Sonia Sotomayor has so far avoided being drawn on major issues
US President Barack Obama's Supreme Court nominee, Sonia Sotomayor, has finished her last day of testifying before the Senate Judiciary Committee.
The committee's confirmation hearings take place ahead of a full senate vote to approve Ms Sotomayor's nomination, which is expected in early August.
Other witnesses, including Frank Ricci, whose discrimination case Ms Sotomayor struck down, have also been questioned.
Ms Sotomayor would be the first Hispanic Supreme Court justice.
During the questioning this week, Ms Sotomayor vigorously defended her impartiality as a judge.
She was asked repeatedly to explain her comment that "a wise Latina woman with the richness of her experiences would more often than not reach a better conclusion than a white male who hasn't lived that life".
On Thursday, she apologised to any senators on the panel who had been insulted by the comment, which she made in a number of earlier speeches.
"I regret that I have offended some of you," she said. "I believe my life demonstrates that that was not my intent."
She has been careful in responses to questions about any major issue that could come before her as a justice, such as abortion and gun law.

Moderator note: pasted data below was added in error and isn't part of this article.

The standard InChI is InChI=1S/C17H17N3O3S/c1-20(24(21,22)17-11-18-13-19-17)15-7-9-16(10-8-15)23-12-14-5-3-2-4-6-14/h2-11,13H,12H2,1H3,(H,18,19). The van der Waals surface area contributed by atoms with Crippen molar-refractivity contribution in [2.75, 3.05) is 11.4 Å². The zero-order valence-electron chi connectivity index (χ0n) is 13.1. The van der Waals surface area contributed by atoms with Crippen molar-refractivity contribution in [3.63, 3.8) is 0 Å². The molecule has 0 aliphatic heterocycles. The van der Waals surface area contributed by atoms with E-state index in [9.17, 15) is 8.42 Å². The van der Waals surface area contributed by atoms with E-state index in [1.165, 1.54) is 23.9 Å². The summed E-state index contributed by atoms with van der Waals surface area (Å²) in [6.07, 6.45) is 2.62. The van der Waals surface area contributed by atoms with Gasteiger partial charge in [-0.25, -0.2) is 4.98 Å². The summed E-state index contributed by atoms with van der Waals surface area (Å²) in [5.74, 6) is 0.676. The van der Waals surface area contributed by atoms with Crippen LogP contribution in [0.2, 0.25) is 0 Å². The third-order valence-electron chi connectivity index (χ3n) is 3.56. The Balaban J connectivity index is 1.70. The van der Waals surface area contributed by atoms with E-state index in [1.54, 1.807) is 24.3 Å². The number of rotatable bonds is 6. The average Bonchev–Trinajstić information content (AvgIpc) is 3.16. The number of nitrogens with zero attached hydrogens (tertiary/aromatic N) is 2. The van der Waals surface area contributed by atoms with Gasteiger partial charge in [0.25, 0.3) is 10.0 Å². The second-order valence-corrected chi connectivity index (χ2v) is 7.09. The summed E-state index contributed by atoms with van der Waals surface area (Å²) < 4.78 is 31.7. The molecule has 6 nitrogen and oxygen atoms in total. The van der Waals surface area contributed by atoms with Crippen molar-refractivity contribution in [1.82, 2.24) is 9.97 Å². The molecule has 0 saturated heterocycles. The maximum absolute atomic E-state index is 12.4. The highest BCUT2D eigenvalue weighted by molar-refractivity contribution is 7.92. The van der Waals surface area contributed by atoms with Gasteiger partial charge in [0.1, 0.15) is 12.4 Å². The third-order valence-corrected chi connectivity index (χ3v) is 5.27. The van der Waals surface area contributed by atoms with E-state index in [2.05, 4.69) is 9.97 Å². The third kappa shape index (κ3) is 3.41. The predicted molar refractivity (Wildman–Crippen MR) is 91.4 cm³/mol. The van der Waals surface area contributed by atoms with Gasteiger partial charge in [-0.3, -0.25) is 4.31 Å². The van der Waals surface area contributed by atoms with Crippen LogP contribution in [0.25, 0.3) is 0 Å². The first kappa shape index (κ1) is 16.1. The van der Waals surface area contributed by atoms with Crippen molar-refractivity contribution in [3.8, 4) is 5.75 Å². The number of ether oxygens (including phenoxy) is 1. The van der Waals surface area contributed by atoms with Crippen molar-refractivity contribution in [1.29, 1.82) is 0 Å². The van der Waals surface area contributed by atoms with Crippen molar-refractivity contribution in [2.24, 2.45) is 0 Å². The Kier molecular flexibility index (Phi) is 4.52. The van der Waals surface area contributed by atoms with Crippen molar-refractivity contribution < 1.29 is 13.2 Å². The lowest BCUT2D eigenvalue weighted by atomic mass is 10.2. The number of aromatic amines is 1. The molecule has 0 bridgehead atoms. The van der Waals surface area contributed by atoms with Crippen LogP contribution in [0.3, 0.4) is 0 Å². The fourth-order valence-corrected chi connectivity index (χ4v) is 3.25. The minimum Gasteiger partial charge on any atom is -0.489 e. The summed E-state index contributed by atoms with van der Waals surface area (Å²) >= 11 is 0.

The BBC's Kevin Connolly in Washington says a precedent has emerged in recent decades whereby Supreme Court nominees are allowed to avoid engaging with any questioning at their confirmation hearings that touches on the hot-button issues in American politics.
At Thursday's hearing, a variety of witnesses were called in addition to Ms Sotomayor, including Frank Ricci, a white fire-fighter from New Haven, Connecticut.
His case has figured prominently in discussion about Ms Sotomayor's suitability to serve as a Supreme Court justice.
Mr Ricci was among a group of fire-fighters who took a promotion exam, only to see the results dismissed by city authorities after no African-Americans and only two Hispanics did well enough to win promotion.
Ms Sotomayor and fellow appeals court judges ruled that Mr Ricci and his colleagues had not been unfairly denied promotions, a ruling subsequently overruled by the Supreme Court.
The ruling "divides people who don't wish to be divided along racial lines", Mr Ricci said in his testimony before the Judiciary Committee.
The Democrats have enough votes to block any Republican attempts to stop Ms Sotomayor's confirmation.